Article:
During her tenure as the minister of education, she built and donated primary schools to many communities including three nomadic primary schools (two in Bauchi state and one in Gombe). Not only did she make her impact while in office as the minister of education, but she also showed her versatility by attaining other roles. She worked as a legislator for Dukku/Nafada Federal Constituency where she showed interest in girl child education, poverty alleviation and skills acquisition, and women and youth empowerment.

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Professor Ruqayyatu Ahmed Rufa’i (2010-2014):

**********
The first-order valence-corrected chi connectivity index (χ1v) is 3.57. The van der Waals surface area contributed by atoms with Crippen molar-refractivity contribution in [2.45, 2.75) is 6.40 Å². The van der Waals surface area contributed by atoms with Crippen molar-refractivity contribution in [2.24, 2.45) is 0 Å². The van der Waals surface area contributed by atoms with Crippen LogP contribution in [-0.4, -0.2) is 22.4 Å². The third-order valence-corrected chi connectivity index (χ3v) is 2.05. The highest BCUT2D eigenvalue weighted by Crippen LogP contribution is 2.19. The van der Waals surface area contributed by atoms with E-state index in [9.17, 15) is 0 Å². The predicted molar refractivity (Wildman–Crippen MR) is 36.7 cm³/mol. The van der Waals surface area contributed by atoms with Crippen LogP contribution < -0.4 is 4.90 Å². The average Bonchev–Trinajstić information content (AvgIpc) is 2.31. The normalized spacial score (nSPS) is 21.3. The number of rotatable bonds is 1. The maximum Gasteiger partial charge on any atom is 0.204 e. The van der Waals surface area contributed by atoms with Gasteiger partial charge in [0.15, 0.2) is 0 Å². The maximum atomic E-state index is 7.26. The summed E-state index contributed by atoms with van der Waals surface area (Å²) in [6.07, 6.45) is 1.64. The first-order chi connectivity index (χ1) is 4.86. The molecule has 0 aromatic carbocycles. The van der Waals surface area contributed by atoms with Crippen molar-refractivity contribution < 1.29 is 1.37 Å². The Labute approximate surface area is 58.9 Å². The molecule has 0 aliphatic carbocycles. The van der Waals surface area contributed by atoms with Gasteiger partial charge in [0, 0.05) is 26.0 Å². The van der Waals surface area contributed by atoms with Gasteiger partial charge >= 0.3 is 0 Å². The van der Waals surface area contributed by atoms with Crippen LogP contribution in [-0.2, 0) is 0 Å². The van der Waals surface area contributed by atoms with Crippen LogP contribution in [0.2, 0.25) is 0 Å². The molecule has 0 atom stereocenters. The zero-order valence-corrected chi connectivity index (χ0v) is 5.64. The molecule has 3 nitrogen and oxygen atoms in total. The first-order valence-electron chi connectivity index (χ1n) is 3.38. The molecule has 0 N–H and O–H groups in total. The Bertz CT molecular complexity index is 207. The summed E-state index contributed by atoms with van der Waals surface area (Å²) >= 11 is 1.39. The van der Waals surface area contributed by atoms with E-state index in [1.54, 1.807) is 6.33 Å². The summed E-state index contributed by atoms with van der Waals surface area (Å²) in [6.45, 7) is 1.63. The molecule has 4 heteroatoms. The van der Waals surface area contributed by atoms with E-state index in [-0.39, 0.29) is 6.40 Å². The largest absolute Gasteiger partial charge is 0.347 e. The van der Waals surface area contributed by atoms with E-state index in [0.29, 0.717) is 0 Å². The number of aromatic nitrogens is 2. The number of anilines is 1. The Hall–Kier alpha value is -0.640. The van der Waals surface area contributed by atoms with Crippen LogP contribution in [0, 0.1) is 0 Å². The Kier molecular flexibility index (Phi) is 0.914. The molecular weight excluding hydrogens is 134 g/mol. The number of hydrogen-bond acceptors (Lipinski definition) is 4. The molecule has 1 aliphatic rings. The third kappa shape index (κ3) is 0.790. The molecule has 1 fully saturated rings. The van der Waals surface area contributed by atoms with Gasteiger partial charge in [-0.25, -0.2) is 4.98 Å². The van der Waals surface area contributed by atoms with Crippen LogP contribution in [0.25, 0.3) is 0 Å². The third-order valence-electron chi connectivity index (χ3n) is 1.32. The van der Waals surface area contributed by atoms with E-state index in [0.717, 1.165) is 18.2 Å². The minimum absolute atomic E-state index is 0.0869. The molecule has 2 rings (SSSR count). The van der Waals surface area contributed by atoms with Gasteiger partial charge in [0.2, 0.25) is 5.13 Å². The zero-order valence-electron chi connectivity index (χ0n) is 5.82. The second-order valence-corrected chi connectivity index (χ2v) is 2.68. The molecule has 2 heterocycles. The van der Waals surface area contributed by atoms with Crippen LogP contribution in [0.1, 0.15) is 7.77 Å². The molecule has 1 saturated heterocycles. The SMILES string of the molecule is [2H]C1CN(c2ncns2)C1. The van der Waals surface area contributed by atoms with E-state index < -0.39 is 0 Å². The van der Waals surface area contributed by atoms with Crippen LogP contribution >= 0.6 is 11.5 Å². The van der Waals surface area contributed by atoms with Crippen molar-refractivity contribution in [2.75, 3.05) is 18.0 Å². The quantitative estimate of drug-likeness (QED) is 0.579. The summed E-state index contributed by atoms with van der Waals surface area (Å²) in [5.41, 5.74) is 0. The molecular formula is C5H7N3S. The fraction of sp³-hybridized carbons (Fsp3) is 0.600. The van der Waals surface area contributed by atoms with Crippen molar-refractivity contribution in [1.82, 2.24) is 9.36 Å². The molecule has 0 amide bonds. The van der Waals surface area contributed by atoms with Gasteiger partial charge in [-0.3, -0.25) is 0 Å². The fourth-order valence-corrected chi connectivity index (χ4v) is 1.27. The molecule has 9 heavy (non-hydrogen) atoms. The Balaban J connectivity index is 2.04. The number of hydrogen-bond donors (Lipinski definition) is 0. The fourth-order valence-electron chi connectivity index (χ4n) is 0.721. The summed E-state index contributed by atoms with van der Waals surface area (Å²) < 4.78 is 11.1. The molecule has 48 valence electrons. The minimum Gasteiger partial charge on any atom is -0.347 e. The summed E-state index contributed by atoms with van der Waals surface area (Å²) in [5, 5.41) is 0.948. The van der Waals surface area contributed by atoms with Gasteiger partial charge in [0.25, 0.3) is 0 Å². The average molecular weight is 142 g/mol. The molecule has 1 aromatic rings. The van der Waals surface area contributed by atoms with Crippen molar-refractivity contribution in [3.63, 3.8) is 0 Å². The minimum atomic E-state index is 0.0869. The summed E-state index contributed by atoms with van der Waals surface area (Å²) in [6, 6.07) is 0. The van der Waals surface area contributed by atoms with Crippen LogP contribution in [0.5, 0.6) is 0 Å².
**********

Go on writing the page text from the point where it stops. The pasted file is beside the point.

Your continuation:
Professor Ruqayyatu Ahmed Rufa’i served as Nigeria’s Minister of Education from 2010 to 2014 under the leadership of President Goodluck Jonathan. She attended Bayero University Kano where she obtained a Bachelor’s degree and a Master’s degree. Due to her love for education, she got a PhD in Education from West Virginia University, US. With a background in education and development studies, Rufa’i during her time as the minister of education focused on addressing challenges such as low literacy rates, inadequate infrastructure, and disparities in access to education. She also oversaw reforms and initiatives aimed at revitalizing the country’s educational system. She once served as the Commissioner for Education in Jigawa state in 2003. Prof. Ruqayyatu also spearheaded efforts to improve teacher quality, expand access to educational opportunities, and promote innovation and entrepreneurship in education. Rufa’i’s tenure was marked by a commitment to transforming Nigeria’s educational system to meet the demands of the 21st century just like other developed countries.